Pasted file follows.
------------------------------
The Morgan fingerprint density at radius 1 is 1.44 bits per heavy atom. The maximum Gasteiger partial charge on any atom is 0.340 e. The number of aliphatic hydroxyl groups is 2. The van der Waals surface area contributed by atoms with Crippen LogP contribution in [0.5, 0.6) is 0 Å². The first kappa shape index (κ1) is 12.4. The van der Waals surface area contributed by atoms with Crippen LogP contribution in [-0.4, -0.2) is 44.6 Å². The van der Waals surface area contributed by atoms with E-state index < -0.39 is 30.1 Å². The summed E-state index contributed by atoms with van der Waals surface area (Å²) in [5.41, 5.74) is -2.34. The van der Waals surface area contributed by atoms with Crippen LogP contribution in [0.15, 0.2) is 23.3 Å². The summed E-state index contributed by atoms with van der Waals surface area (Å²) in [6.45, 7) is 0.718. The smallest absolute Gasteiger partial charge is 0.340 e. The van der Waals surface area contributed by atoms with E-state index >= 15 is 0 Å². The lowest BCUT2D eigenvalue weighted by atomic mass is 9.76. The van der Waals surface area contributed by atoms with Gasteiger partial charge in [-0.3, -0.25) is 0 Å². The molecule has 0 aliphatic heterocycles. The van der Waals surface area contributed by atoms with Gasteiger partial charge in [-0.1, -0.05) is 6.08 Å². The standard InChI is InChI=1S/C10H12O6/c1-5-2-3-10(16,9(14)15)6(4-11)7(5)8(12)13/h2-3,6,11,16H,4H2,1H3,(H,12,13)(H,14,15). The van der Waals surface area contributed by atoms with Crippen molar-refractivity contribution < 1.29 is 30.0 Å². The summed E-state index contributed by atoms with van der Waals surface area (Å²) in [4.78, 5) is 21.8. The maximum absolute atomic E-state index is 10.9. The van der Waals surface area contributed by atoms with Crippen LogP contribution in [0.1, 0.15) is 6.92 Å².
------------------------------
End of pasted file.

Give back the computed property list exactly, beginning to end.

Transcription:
The Morgan fingerprint density at radius 1 is 1.44 bits per heavy atom. The maximum Gasteiger partial charge on any atom is 0.340 e. The number of aliphatic hydroxyl groups is 2. The van der Waals surface area contributed by atoms with Crippen LogP contribution in [0.5, 0.6) is 0 Å². The first kappa shape index (κ1) is 12.4. The van der Waals surface area contributed by atoms with Crippen LogP contribution in [-0.4, -0.2) is 44.6 Å². The van der Waals surface area contributed by atoms with E-state index < -0.39 is 30.1 Å². The summed E-state index contributed by atoms with van der Waals surface area (Å²) in [5.41, 5.74) is -2.34. The van der Waals surface area contributed by atoms with Crippen LogP contribution in [0.15, 0.2) is 23.3 Å². The summed E-state index contributed by atoms with van der Waals surface area (Å²) in [6.45, 7) is 0.718. The smallest absolute Gasteiger partial charge is 0.340 e. The van der Waals surface area contributed by atoms with E-state index >= 15 is 0 Å². The lowest BCUT2D eigenvalue weighted by atomic mass is 9.76. The van der Waals surface area contributed by atoms with Gasteiger partial charge in [-0.3, -0.25) is 0 Å². The molecule has 0 aliphatic heterocycles. The van der Waals surface area contributed by atoms with Gasteiger partial charge in [-0.1, -0.05) is 6.08 Å². The standard InChI is InChI=1S/C10H12O6/c1-5-2-3-10(16,9(14)15)6(4-11)7(5)8(12)13/h2-3,6,11,16H,4H2,1H3,(H,12,13)(H,14,15). The van der Waals surface area contributed by atoms with Crippen molar-refractivity contribution < 1.29 is 30.0 Å². The summed E-state index contributed by atoms with van der Waals surface area (Å²) in [4.78, 5) is 21.8. The maximum absolute atomic E-state index is 10.9. The van der Waals surface area contributed by atoms with Crippen LogP contribution in [0.1, 0.15) is 6.92 Å².